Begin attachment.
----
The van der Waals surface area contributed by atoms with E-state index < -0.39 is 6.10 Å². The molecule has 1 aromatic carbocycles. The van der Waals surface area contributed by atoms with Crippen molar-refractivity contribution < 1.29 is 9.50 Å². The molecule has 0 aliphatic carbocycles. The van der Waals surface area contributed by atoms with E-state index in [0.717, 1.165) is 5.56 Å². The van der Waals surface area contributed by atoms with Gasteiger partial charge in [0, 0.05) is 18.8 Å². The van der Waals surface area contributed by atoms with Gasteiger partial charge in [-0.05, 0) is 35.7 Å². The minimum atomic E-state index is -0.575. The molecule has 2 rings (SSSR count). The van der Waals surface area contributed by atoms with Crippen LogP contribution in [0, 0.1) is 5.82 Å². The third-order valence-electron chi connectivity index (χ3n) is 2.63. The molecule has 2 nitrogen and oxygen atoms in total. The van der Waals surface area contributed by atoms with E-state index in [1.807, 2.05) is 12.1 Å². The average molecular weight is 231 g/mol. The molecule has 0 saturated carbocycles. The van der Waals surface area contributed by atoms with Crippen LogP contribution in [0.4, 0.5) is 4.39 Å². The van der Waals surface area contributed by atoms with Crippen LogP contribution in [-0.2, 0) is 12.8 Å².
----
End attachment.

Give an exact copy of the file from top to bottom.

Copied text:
The van der Waals surface area contributed by atoms with E-state index < -0.39 is 6.10 Å². The molecule has 1 aromatic carbocycles. The van der Waals surface area contributed by atoms with Crippen molar-refractivity contribution < 1.29 is 9.50 Å². The molecule has 0 aliphatic carbocycles. The van der Waals surface area contributed by atoms with E-state index in [0.717, 1.165) is 5.56 Å². The van der Waals surface area contributed by atoms with Gasteiger partial charge in [0, 0.05) is 18.8 Å². The van der Waals surface area contributed by atoms with Gasteiger partial charge in [-0.05, 0) is 35.7 Å². The minimum atomic E-state index is -0.575. The molecule has 2 rings (SSSR count). The van der Waals surface area contributed by atoms with Crippen LogP contribution in [0, 0.1) is 5.82 Å². The third-order valence-electron chi connectivity index (χ3n) is 2.63. The molecule has 2 nitrogen and oxygen atoms in total. The van der Waals surface area contributed by atoms with E-state index in [1.807, 2.05) is 12.1 Å². The average molecular weight is 231 g/mol. The molecule has 0 saturated carbocycles. The van der Waals surface area contributed by atoms with Crippen LogP contribution in [0.4, 0.5) is 4.39 Å². The van der Waals surface area contributed by atoms with Crippen LogP contribution in [-0.2, 0) is 12.8 Å².